System Administration Guide: Basic Administration

ProcedureHow to Customize User Initialization Files

  1. Become superuser or assume an equivalent role.

    Roles contain authorizations and privileged commands. For more information about roles, see Configuring RBAC (Task Map) in System Administration Guide: Security Services.

  2. Create a skeleton directory for each type of user.

    # mkdir /shared-dir/skel/user-type

    The name of a directory that is available to other systems on the network.


    The name of a directory to store initialization files for a type of user.

  3. Copy the default user initialization files into the directories that you created for different types of users.

    # cp /etc/skel/local.cshrc /shared-dir/skel/user-type/.cshrc
    # cp /etc/skel/local.login /shared-dir/skel/user-type/.login
    # cp /etc/skel/local.profile /shared-dir/skel/user-type/.profile

    Note –

    If the account has profiles assigned to it, then the user has to launch a special version of the shell called a profile shell to use commands (with any security attributes) that are assigned to the profile. There are three profile shells corresponding to the types of shells: pfsh (Bourne shell), pfcsh (C shell), and pfksh (Korn shell). For information about profile shells, see Role-Based Access Control (Overview) in System Administration Guide: Security Services.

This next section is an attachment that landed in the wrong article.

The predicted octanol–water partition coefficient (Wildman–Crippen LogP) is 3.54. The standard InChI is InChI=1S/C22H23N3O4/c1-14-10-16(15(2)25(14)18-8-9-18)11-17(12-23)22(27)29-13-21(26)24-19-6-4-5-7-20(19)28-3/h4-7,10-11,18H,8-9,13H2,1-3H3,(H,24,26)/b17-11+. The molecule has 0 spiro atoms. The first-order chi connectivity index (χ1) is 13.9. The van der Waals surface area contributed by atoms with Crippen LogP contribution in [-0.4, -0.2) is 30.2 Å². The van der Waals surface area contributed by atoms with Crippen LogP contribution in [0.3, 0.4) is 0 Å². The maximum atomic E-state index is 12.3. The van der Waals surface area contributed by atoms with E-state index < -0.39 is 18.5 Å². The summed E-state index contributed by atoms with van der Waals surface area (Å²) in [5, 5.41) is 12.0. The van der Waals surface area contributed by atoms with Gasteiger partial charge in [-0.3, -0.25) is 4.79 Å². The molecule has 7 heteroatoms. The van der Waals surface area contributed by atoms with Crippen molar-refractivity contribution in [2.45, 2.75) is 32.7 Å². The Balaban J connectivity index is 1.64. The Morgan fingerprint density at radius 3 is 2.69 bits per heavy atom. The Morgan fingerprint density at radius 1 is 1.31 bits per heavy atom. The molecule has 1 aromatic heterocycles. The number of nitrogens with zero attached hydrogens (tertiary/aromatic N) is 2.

4. Edit the user initialization files for each user type and customize them based on your site's needs.

    For a detailed description on the ways to customize the user initialization files, see Customizing a User's Work Environment.

  5. Set the permissions for the user initialization files.

    # chmod 744 /shared-dir/skel/user-type/.*
  6. Verify that the permissions for the user initialization files are correct.

    # ls -la /shared-dir/skel/*

Example 5–1 Customizing User Initialization Files

The following example shows how to customize the C-shell user initialization file in the /export/skel/enduser directory designated for a particular type of user. For an example of a .cshrc file, see Example 4–3.

# mkdir /export/skel/enduser
# cp /etc/skel/local.cshrc /export/skel/enduser/.cshrc
(Edit .cshrc file)
# chmod 744 /export/skel/enduser/.*